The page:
The case for reincarnation

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C_D
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The case for reincarnation

Post by C_D » Wed Mar 15, 2017 7:38 pm

I wouldn't have believed it either, until it happened to me. Apologies for the 'me, me, me' nature of this post.

I believe in reincarnation, but I haven't always.

A series of events have occured across my lifetime that, occuring individually, appeared unconnected.
Until one day -BAM! They connected and became obvious.
But I should start at the beginning.

My earliest childhood memories. Becoming self-aware. The point at which the inner me took hold and started thinking for itself. Questioning, assimilating, collating, reasoning and reacting to external stimuli. The inner me that is internal - private, inviolable and untouchable - and the inner me that directs and controls the outer me that interacts with the world. The inner me always knows the right answer for me.

When a workplace boss that I cannot stand walks into the room, it's the inner me that says to itself 'oh shit, not him again', but the outer me that says out loud: 'hello, old chap, how are you?' and forces a smile onto my face. Maybe I'm fake. Maybe I'm high-functioning schizo. But I seem to do a lot of this to get along in the reality we live in.

My first inner me memory is that I was killed by a wound to the head.

This didn't seem odd at all. After all, I assumed everyone else was like my inner me, that they had memories of a similar nature. It seemed perfectly normal to inner me and didn't warrant discussion with anyone else. It did affect my outer life though - loud noises of any description made my nerves jangle - because the strongest memory of my previous death was the noise, the unbelievably loud noise that accompanied the moment something went through my skull, as experienced by the previous inner me at the moment of death. I had an inner me passenger.

Leap forward to my mid-30's. A perfectly (ab)normal day - shopping with partner at local large town - just about to enter a shopping centre and *zapman* - I was suddenly and totally in another existence, standing in open countryside - a field of shin-high grass with the sun directly above, the grass swaying in a light breeze that gently caressed every exposed hair on my body. Hills of green and subdued blue rolled gently in the background. I could sense being surrounded by the deep love and respect of other people - unseen, but nethertheless - there. My deep reverie as I stood marvelling at the beauty of the world was rudely interrupted by a sound that sent a chill through my bones - that of a sword being withdrawn from it's sheath. A highly distinctive sound and one which (in this life) I have been fascinated by - however, in this new reality, it harbingered doom. I was about to stand and fight, amongst my peers, for my life and the life of my loved ones. I could feel myself connected to each and every member of my group - we were all experiencing the same experience. It was perhaps the most intensely personal feeling I have ever felt.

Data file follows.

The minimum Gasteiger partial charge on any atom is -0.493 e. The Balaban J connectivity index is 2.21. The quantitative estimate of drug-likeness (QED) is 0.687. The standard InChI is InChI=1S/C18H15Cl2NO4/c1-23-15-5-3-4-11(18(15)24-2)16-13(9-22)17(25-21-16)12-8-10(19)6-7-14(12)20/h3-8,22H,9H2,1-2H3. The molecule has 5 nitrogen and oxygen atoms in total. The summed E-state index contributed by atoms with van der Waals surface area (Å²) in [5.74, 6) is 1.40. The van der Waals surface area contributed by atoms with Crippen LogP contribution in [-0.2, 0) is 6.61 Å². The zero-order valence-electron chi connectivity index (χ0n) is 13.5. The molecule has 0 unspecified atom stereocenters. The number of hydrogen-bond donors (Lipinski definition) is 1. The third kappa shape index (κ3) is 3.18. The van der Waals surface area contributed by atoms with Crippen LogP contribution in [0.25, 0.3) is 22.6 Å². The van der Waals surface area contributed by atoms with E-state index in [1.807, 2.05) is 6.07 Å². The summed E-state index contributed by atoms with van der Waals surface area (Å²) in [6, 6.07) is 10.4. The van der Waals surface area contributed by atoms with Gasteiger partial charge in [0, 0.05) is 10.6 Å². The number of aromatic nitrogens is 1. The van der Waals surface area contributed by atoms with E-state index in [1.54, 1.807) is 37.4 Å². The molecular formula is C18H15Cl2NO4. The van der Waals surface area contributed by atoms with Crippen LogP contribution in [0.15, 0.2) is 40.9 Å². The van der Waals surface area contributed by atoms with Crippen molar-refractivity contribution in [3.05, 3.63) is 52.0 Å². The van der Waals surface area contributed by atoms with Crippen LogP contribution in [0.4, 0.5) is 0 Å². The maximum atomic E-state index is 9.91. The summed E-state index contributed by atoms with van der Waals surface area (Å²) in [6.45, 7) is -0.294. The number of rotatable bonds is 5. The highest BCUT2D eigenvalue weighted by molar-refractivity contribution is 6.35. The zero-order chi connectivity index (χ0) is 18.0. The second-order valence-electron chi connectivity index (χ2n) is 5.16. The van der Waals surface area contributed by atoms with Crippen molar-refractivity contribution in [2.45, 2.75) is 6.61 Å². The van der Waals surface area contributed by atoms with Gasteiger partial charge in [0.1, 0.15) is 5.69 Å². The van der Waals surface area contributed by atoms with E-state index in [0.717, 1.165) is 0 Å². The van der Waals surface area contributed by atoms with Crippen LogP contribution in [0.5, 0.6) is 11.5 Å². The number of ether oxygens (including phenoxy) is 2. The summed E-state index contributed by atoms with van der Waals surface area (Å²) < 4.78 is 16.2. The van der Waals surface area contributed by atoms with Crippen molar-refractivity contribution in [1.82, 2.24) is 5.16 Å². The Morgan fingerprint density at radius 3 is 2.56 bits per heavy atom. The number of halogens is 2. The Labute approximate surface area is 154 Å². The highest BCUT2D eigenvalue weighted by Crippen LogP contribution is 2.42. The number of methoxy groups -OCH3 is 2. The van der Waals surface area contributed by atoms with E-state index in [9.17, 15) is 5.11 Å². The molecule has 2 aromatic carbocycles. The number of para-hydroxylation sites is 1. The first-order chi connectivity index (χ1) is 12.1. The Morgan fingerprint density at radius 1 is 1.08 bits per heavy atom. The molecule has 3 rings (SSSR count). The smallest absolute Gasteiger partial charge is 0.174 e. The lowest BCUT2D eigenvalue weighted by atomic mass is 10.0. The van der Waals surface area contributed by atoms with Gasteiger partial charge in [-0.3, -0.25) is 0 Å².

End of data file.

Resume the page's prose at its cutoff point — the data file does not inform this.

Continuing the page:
Then, like a switch being thrown, I was suddenly back in this reality.

Fast forward to my early 40's. Sat at my home PC, one wednesday morning - when, completely out of the blue, I felt as though the top of my head opened on a hinge - and vast amounts of something poured into my mind. The top of my head then snapped shut. I immediately felt more 'enlightened'. My fingers automatically began to type 'child re-incarnation' into google and I was led towards Return to Life: Extraordinary Cases of Children Who Remember Their Past Lives by Jim Tucker. Look into it if you're interested.

It transpires that quite a few children who remember past lives also have birthmarks - in the exact spot where the wound that killed them in a previous life occured. Later that day, I was explaining it all to my partner who went a little pale whilst I was telling her. She had immediately made the connection between the ugly, purple birthmark on the back of my head - which is hidden from general view by my hair - the age-old belief I had died from a blow to the head and the possibilities of re-incarnation. This revelation came as quite a shock to me and suddenly everything fell into place - reincarnation is a real possibilty.
Since that time my belief has grown stronger, due to the nature of reality and The Way Things Work.

Anyone else got any experiences of reincarnation?